Monthly Archives: August 2011

Battle for the Soul of the Republic

For Pat Bishop, RIP

Imagine this: the whole of George and Nelson Streets is a great heritage arcade of restored turn-of-the-century buildings on the outside—but inside are concert halls, restaurants, recreated barrack yards and a sprawling modern multi-media museum called the House of Music. It is based around the restored Christopher Brothers Recording Studio at 7 Nelson Street—one of the oldest recording studios in the world. Here, legendary Spoiler recorded his great songs. Trinidad has the second oldest recording industry in the world, it is only fitting. The House of Music is a magnificent facility and Port of Spain’s main tourist attraction—a place where great concerts of all types are held.

The project to build it and restore these buildings was one of the major projects in the rehabilitation of East Port of Spain and the resurrection of Laventille and environs. The East Port of Spain Heritage City project had finally honoured these great communities that are the mothers of pan, mas and calypso. Beautiful schools, community centres, redesigned panyards… all kinds of industry had sprung up overnight. Fish farms, local delicacies, master artisans of all sorts had become global brands. A cable car system now connects the Hill to the city…

Magnificent stylish buildings—combination museums, concert halls and Internet cafes—have been built all over the hill as rewards to communities which had eradicated crime. But it was the genius of the people that had finally been given the resources to fly. In fact, the cultural renaissance in T&T was being led by Laventille—just as it was before…

Laventille’s pan and mas factories pour out hundreds of millions of dollars in goods every year to service the 300 Trinidad-style carnivals worldwide. The Hill, South East Port of Spain and Belmont are known worldwide as responsible for the renaissance in mas. Young boy band leaders have suddenly sprung up with dozens of innovative bands based on the new prize scheme for bands 30-100 with the $3 million first prize. It is said that some of these bands used to be gangs…

Acoustic Carnival Monday has been a hit. Because of the ban on DJs in the city centre on Monday and because the only amplified thing can be live music, there has been a proliferation of live bands, steelbands, tamboo bamboo, acoustic brass bands, African and East Indian drumming sides… All are all over the place making glorious music. The vibe is different—more intimate, more real, yet more epic, more joyous… All village Carnivals are also on Monday. Public Transport Service Corporation tours leave every 15 minutes to all parts of the country so people can experience the 100 different Carnivals T&T has to offer during this magic time. There is a sense of an entire island humming with a different beauty, a different truth…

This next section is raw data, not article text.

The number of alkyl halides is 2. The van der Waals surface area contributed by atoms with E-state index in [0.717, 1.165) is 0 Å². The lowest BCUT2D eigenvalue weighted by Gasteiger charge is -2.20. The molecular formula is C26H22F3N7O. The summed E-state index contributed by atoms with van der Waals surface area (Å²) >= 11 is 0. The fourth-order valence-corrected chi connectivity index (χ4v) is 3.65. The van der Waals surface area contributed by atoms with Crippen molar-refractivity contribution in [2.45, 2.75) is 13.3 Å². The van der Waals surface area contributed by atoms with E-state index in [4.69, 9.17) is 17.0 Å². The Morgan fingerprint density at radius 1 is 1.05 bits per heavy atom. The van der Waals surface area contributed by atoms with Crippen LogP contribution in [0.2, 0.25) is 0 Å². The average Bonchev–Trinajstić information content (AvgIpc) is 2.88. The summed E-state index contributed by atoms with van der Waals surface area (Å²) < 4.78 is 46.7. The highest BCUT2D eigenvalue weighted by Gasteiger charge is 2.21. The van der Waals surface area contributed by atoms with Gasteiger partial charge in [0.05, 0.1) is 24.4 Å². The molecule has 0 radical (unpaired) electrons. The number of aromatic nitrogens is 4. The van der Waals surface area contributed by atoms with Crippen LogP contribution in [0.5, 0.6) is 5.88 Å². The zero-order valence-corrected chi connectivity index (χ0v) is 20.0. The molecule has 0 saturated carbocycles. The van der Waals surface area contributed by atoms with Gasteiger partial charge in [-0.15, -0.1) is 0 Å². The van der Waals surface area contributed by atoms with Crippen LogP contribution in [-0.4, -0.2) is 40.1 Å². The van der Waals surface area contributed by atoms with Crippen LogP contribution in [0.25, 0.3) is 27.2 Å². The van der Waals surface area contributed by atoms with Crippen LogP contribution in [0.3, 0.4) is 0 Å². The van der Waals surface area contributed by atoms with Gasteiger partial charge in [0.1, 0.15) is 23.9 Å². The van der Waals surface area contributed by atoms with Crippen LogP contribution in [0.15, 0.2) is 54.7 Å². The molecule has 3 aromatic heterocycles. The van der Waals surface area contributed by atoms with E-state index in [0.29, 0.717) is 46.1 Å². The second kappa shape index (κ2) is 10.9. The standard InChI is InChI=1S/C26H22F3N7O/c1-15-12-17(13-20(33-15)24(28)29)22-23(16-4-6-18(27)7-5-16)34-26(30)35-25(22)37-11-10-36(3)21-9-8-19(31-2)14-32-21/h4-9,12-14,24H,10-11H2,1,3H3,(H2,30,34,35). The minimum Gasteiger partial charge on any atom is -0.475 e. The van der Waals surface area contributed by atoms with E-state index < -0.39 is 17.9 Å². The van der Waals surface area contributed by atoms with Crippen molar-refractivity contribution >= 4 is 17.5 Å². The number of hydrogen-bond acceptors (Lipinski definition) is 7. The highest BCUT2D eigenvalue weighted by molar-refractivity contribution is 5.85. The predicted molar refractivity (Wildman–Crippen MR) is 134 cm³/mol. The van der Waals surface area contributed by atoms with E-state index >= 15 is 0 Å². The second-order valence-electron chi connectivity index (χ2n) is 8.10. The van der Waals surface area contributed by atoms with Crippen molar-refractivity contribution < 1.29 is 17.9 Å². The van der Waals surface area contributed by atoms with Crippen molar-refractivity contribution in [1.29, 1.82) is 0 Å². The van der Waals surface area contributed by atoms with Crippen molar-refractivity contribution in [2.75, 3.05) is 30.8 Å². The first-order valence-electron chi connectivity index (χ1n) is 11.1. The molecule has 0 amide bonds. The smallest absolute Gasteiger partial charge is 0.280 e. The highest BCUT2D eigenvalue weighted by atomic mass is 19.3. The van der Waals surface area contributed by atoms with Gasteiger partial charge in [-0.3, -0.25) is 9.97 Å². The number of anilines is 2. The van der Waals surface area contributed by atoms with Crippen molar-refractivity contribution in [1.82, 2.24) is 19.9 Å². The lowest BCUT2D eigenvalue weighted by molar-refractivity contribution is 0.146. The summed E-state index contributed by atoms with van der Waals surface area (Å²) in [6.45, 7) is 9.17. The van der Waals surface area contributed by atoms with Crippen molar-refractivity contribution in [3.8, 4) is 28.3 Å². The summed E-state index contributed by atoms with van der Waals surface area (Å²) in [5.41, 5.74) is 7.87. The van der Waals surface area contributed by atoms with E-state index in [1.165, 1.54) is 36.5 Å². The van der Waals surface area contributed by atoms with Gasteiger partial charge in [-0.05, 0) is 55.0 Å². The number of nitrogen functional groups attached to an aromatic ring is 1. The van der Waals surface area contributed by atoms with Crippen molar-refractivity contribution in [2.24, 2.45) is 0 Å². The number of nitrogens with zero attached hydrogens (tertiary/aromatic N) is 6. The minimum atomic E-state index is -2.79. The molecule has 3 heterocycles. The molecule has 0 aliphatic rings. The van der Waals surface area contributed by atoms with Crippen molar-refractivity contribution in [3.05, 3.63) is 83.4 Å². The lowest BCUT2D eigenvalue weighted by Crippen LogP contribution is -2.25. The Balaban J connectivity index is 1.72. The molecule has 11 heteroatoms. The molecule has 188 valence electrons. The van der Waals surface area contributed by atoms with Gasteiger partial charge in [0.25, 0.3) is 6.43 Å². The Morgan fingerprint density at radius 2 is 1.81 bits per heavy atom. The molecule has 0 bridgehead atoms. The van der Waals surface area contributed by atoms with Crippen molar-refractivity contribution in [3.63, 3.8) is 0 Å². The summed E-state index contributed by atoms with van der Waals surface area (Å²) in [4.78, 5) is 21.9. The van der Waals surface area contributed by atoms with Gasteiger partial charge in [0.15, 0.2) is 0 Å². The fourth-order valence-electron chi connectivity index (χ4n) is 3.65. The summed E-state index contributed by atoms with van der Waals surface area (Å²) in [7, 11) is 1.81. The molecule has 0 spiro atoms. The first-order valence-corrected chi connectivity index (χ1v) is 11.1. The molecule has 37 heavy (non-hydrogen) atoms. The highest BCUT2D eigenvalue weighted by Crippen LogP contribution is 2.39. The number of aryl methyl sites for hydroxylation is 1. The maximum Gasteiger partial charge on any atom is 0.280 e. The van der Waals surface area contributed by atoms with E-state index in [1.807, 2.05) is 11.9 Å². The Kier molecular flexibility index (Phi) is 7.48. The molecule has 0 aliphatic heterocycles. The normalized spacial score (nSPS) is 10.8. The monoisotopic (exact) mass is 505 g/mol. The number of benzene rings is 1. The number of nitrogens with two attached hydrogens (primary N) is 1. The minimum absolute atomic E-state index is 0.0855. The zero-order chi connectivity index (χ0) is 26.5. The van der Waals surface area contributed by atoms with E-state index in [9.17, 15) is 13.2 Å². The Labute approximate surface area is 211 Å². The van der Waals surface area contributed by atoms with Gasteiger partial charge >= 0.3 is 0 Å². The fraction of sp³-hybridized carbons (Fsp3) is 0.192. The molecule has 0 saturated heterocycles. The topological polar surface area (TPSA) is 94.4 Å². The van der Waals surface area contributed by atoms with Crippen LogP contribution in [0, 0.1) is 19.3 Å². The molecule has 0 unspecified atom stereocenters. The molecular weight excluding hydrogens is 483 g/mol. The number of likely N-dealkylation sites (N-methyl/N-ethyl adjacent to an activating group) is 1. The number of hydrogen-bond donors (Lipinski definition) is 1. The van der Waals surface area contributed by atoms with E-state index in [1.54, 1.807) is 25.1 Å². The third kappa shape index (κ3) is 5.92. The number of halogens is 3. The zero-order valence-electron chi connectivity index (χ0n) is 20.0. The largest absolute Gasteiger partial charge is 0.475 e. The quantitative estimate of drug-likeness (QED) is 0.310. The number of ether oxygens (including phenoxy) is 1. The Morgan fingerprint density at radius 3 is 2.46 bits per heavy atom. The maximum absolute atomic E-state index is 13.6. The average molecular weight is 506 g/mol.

The quality of costumes is magnificent because of the creation of the Guild of Masters. The Guilds are massive workshops where the country’s Master Elder Artisans were placed with Master Students and given the resources to re-create the country’s greatest Masterworks. Their entire processes were recorded and formed the curriculum of the now world-famous University of Trinidad and Tobago (UTT) Academy… The Guilds recreated the 100 greatest mas costumes of all time—all displayed at the magnificent Carnival, Steelband and Festival Museum—Trinidad’s wonder of the world…

Every day a roster of these costumes dances for the public in the great restaurant courtyard at the Museum centre—serenaded by Road Marches and great songs from our past. In the Museum great recreated Hosay tadjes also stand with magnificent Ramdilla effigies—all recreated by the Guilds… These masterworks inspire hundreds of young people who learn skills from the brilliant UTT Academy programmes teaching our masterworks. It has led to a renaissance in style all over the country—in houses, landscaping, sculpture, industrial design… all manner of innovations. Our students are known as the most creative on the planet—proficient in the skills of five civilisations…

But it is the hills that are the greatest thing… There are avenues in Laventille where all houses are white with blue roofs, flowering plants and trees abound. There are neighbourhoods where houses are every colour of a deep rich rainbow. Everything is solar-powered. And during poui season every house has a golden poui courtesy Peter Minshall—and for days the hills are ablaze with golden magic.

Many youths are away most of the year. Steelband orchestras are only in the country for two months. They’re on year-long tours playing the planet’s biggest festivals. Many started smaller combos inspired by the seven-side pan competition that had captured the nation’s imagination. The cultural sector had gotten its act together: tour agents are booking T&T acts world-over. Best Village troupes, painters, dancers, filmmakers—most of the year are abroad touring. Every year hundreds of new artistic millionaires are minted. There’s a running joke—parents want their children to be artists instead of lawyers and doctors… But nah, we need doctors and lawyers, too…

All over the phenomenal island—magic, beauty, truth and industry. Industry emerging from native genius. We have found ourselves in ourselves. We have looked inside and found two of the greatest truths: “To thine own self be true.” And as Minshall said: “Islands have a right to be magical!”